Man said to have beaten himself to death in police custody: the sequel

by Walter Olson on January 15, 2014

We termed the lawyers’ arguments “creative,” but a jury apparently found something to be persuasive about them: it acquitted the two police officers in the beating death of homeless schizophrenic Kelly Thomas, and prosecutors are planning to drop charges against a third officer. [Los Angeles Times]

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Great moments in legal argument - Overlawyered
01.27.14 at 7:45 am

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1 Boblipton 01.15.14 at 3:55 pm

Now that they have been absolved of beating him to death, the police should sue the dead guy’s estate for damages, including mental anguish. Imagine how bad they felt finding him dead at his own hand!

Bob

2 William Nuesslein 01.16.14 at 8:18 am

Ever since the infamous Elinor Bumburs case 30 years ago, the problem of handling crazy people has been a subject of study by police departments.

Nothing worthwhile can be said about the subject by looking at any particular case, as Bob Lipton did. It’s a matter of exposure. Good training and policy can reduce the risk of a mortal confrontation, but it can’t completely eliminate it because one actor in these events is crazy. It’s like parents expecting their children to survive to adulthood. That expectation was unrealistic in the 17th and 18th centuries. The Lincoln’s lost a boy as did the Eisenhowers. Franklin Pierce’s son died in a derailment accident while on route to Pierce’s inauguration. In fact all three of Pierce’s children died in childhood. Even now mortality rates are not zero at any age. Stuff happens. I used to wonder how God chose which people would be picked to meet the mortality rates. It’s spooky.

The trouble with Lipton’s comment, and the same argument comes up every time there is tragedy of police killing an unarmed person (although Ms. Bumpurs had a butcher knife) is that statistical fluke fits the fact better than systematic failure. The number of cases are too few for the later theory.

3 Boblipton 01.16.14 at 10:32 am

Arguing “statistical fluke” is a false indicator. Statistical analysis doesn’t tell you why a particular incident occurred. Statistical analysis imposes a false veneer of rationality and inevitability over the entire spectrum of actions. Case-by-case analysis is messier, calls for judgment and is not infrequently wrong. It does Kelly Thomas no good that on average police are doing better.

Bob

4 William Nuesslein 01.17.14 at 9:41 am

Consider two Radium atoms. There is a well measured probability that either will set off an alpha ray in a given time interval. When one atom fires and the other doesn’t, Quantum Theory says that any explanation of why one did and the other didn’t is hokum.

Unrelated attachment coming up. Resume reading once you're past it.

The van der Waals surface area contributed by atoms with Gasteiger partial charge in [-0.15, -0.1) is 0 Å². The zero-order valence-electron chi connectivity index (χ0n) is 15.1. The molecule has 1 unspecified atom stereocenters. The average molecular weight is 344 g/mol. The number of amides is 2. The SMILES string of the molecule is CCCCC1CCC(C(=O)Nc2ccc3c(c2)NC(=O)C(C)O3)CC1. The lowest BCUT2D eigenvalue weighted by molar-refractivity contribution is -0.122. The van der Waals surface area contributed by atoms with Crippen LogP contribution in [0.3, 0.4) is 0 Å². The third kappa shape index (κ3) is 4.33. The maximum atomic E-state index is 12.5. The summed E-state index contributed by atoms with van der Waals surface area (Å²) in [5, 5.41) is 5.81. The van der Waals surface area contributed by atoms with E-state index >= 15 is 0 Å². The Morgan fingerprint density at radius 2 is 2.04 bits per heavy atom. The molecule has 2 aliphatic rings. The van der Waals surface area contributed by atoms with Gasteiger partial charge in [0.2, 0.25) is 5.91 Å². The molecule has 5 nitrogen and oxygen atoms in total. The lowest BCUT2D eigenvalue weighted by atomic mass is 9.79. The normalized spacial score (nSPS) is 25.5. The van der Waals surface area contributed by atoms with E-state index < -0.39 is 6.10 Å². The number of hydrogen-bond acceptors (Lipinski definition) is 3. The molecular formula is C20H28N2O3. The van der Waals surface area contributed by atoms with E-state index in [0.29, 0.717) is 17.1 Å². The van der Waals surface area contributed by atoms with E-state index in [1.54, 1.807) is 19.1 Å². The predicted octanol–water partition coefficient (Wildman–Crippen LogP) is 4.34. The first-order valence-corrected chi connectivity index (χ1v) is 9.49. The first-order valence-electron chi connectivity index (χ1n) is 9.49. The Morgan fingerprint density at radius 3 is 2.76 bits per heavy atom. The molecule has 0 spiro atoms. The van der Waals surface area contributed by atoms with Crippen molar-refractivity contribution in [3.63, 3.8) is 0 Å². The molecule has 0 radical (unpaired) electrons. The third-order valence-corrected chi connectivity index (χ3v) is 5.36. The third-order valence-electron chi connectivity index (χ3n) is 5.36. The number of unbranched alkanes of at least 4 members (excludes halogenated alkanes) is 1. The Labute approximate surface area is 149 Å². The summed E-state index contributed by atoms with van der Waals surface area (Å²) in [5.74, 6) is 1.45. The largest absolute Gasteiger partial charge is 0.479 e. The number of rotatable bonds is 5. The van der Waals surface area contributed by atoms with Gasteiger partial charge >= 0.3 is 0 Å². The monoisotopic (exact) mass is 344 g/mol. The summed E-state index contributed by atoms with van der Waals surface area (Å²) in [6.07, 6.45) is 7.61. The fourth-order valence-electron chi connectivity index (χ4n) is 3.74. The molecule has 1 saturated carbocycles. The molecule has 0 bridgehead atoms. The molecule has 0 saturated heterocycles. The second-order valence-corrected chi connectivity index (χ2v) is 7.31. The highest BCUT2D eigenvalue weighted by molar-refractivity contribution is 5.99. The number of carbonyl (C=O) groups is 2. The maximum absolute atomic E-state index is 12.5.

To me, and it may only be me, an actuarial event has a random element in a similar way. Explanations of why did Adam Lanza, the Newtown shooter, did what he did seem to go round and round in circles. He was just a crazy guy. All kinds of blame was placed on George Zimmerman for the death of Trayvon Martin. According to Mr. Guy, the prosecutor in Florida vs. Zimmerman, Martin was just a boy stalked by a scary white man. Martin was a tad under 18, but he was a fully grown athlete who had a 4 inch advantage over Zimmerman. And two men saw the boy grounding and pounding Zimmerman, but neither man pulled the boy off. My point is that people, like Lawrence O’Donnell, will spin cases for their anti-police bias. . One thing came through during the trial is that those who interacted with George Zimmerman liked the guy. He was a mensch. I suspect the charge of a man beating himself to death is as bogus as the stand your ground charge in the Zimmerman case.

5 Boblipton 01.17.14 at 2:38 pm

So what you’re saying, William, is that it doesn’t matter who. So let’s hold that you beat the fellow to death.

Bob

6 William Nuesslein 01.18.14 at 6:13 am

You presume that there has to be someone culpable for the man’s unfortunate demise. My point is that explanations for cases like this tend to go round and round and attempts to lay blame often cause gross injustice. In the Florida case there was absolutely no evidence that George Zimmerman was looking for a target. The Martin boy, not knowing that Zimmerman was armed, decided to punch Zimmerman in the nose, mount him, and beat him. The neighbors did not pull the boy off Zimmerman and the shot happened.

Although it was not part of the trial, Zimmerman said that the boy noticed the gun, At that point the second to get to the gun was in a heap of trouble.

The Amadou Diallo case was tragic as Eddy McMellon was within a step of grabbing Diallo when that young man kicked McMellon so hard that McMellon landed at the bottom of the steps leading into Diallo’s building. The kick set off the reactions that led to Diallo’s death. Why God didn’t let McMellon get to Diallo is beyond me. Holding the police culpable would have been unjust and the jury acquitted them. One of the jurors in that case could see no reason at all for Diallo’s actions.

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